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Despite traumatic season, Roberts isn't finished

by Dan Rosen

Longtime veteran Gary Roberts answers questions about his health and playing status Friday in Detroit during the NHL's "Live at the Stanley Cup Final." Watch
DETROIT – The last time Gary Roberts was in the Stanley Cup Final, he was a 23-year-old kid finishing up his second full NHL season by watching his captain, Lanny McDonald, accept the shiny silver trophy on the ice at the old Forum in Montreal.

"I think back to standing on the blue line waiting for our captain and assistants to accept the Stanley Cup and talking to my buddy Joe Nieuwendyk and saying, 'Hey, how many of these are we going to win?' " Roberts told "It's been 19 years for me. He's won two since then so I'm trying to close the gap a little on him."

Fast forward to 2008 and Roberts is back in the Stanley Cup Final as a grizzled veteran winger for the Pittsburgh Penguins who just turned 42 years old on Friday, a day he spent contemplating if this series is going to be the last hurrah in his long and decorated NHL career.

If that doesn't put things into perspective for the young Penguins, what does?

"Maybe it's time? Yeah, it's one of those things you have to kind of weigh at this point," Roberts told "It's been a tough year on me, but it's not the way I want to go out either."

Roberts, a notorious fitness and nutrition guru, is about to finish his 20th NHL season, which has also been the hardest on his aging hockey body.

He battled a respiratory infection during training camp, the effects of which lasted nearly until Christmas. Right when he was starting to feel better is when he broke his left leg and suffered a high ankle sprain. He refused to be carried off the ice.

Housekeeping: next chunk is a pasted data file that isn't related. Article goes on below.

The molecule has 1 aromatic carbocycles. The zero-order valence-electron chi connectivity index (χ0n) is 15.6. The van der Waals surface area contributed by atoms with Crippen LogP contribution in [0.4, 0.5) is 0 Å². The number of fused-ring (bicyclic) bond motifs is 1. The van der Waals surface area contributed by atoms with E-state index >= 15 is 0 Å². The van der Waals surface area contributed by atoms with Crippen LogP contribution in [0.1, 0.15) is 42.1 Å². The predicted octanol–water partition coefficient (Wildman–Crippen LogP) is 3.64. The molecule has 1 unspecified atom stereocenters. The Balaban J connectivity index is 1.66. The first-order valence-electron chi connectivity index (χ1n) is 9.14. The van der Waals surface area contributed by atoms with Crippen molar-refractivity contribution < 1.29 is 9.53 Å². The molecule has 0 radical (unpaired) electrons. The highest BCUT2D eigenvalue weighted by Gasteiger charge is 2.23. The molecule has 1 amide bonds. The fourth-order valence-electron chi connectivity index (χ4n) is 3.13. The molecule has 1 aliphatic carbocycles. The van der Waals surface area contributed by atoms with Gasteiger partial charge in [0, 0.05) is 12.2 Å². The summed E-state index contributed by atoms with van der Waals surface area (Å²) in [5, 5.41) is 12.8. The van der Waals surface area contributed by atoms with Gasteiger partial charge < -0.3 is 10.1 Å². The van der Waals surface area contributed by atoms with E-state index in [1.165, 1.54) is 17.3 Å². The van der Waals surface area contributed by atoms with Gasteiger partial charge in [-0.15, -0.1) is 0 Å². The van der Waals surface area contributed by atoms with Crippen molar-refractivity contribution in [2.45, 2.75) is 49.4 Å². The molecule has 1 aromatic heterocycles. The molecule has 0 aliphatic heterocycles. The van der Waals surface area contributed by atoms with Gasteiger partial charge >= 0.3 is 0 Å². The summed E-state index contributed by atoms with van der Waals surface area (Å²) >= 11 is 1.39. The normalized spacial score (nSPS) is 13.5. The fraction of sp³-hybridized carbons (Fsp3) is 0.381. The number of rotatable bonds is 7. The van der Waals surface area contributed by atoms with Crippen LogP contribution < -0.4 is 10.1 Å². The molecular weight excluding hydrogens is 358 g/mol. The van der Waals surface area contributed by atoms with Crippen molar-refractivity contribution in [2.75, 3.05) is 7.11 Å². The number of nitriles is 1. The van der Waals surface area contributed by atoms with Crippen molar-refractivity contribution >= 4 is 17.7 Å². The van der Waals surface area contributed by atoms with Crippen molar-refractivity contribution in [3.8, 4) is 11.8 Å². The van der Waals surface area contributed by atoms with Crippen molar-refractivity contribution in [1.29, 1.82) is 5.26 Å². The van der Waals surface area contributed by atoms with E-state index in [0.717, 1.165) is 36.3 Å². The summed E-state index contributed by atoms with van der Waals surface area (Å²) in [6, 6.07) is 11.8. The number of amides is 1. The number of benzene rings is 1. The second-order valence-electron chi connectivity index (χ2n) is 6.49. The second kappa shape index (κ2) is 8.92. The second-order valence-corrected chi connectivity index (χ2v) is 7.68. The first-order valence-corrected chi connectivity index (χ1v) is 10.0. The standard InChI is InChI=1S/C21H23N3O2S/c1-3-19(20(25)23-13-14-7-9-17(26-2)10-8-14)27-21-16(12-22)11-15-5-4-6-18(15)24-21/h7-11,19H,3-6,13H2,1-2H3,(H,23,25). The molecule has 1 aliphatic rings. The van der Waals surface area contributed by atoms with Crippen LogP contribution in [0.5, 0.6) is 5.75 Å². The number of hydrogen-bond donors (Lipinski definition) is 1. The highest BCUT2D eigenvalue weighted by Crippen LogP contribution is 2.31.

Three months later he returned to the lineup for the final game of the regular season, but he hurt his groin in Game 2 against Ottawa and missed the next five games. Prior to Game 3 against Philadelphia he was knocked out of the lineup again, this time with a mild case of pneumonia.

The illness kept Roberts out for the remaining three games of the Eastern Conference Final, and even though he proclaimed himself healthy on Friday he won't get back in the lineup for tonight's Game 1 of the Stanley Cup Final.

"A lot of guys go through tough years with injuries, it just so happens that I'm 42 and people can say, 'Oh, he's finished, he can't win anymore,' " Roberts said. "Look at the respect I have for (Chris) Chelios. That he has played this long gives me a little bit of belief that maybe I'm not done yet.

"The biggest thing for me is to play this out use this summer to reassess how I feel. If my health comes back and my training goes well and I feel like I can play I think I will come back and play. I don't want this to be the year that I remember."

Even if Roberts does retire following this Stanley Cup Final, he shouldn't worry about people remembering him only for his injury-plagued final year in the NHL.